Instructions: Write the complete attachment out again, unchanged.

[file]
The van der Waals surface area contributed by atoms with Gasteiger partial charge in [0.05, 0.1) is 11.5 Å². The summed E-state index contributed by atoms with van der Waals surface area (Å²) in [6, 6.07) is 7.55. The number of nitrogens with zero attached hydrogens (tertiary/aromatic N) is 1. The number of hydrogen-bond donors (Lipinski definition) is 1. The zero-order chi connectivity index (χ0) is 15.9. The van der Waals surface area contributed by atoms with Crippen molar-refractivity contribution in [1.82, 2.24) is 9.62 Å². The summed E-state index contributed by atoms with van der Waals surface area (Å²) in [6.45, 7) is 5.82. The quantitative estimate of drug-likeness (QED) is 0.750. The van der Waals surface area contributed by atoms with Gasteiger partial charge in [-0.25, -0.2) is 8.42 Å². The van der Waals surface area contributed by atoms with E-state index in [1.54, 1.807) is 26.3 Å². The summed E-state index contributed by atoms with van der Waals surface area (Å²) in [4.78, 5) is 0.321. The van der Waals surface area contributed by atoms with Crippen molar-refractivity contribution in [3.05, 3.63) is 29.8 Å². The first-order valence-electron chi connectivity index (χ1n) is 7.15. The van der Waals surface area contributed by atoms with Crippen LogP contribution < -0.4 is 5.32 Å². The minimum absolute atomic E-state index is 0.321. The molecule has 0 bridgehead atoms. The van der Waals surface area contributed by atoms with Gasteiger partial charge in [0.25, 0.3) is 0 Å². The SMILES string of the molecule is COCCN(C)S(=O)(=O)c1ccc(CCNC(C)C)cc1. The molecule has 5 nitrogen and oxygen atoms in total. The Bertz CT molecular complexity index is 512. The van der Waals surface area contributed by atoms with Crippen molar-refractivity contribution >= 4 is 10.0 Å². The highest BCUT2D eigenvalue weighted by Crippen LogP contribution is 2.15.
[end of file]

The van der Waals surface area contributed by atoms with Gasteiger partial charge in [0.05, 0.1) is 11.5 Å². The summed E-state index contributed by atoms with van der Waals surface area (Å²) in [6, 6.07) is 7.55. The number of nitrogens with zero attached hydrogens (tertiary/aromatic N) is 1. The number of hydrogen-bond donors (Lipinski definition) is 1. The zero-order chi connectivity index (χ0) is 15.9. The van der Waals surface area contributed by atoms with Crippen molar-refractivity contribution in [1.82, 2.24) is 9.62 Å². The summed E-state index contributed by atoms with van der Waals surface area (Å²) in [6.45, 7) is 5.82. The quantitative estimate of drug-likeness (QED) is 0.750. The van der Waals surface area contributed by atoms with Gasteiger partial charge in [-0.25, -0.2) is 8.42 Å². The van der Waals surface area contributed by atoms with E-state index in [1.54, 1.807) is 26.3 Å². The summed E-state index contributed by atoms with van der Waals surface area (Å²) in [4.78, 5) is 0.321. The van der Waals surface area contributed by atoms with Crippen molar-refractivity contribution in [3.05, 3.63) is 29.8 Å². The first-order valence-electron chi connectivity index (χ1n) is 7.15. The van der Waals surface area contributed by atoms with Crippen LogP contribution < -0.4 is 5.32 Å². The minimum absolute atomic E-state index is 0.321. The molecule has 0 bridgehead atoms. The van der Waals surface area contributed by atoms with Gasteiger partial charge in [0.25, 0.3) is 0 Å². The SMILES string of the molecule is COCCN(C)S(=O)(=O)c1ccc(CCNC(C)C)cc1. The molecule has 5 nitrogen and oxygen atoms in total. The Bertz CT molecular complexity index is 512. The van der Waals surface area contributed by atoms with Crippen molar-refractivity contribution >= 4 is 10.0 Å². The highest BCUT2D eigenvalue weighted by Crippen LogP contribution is 2.15.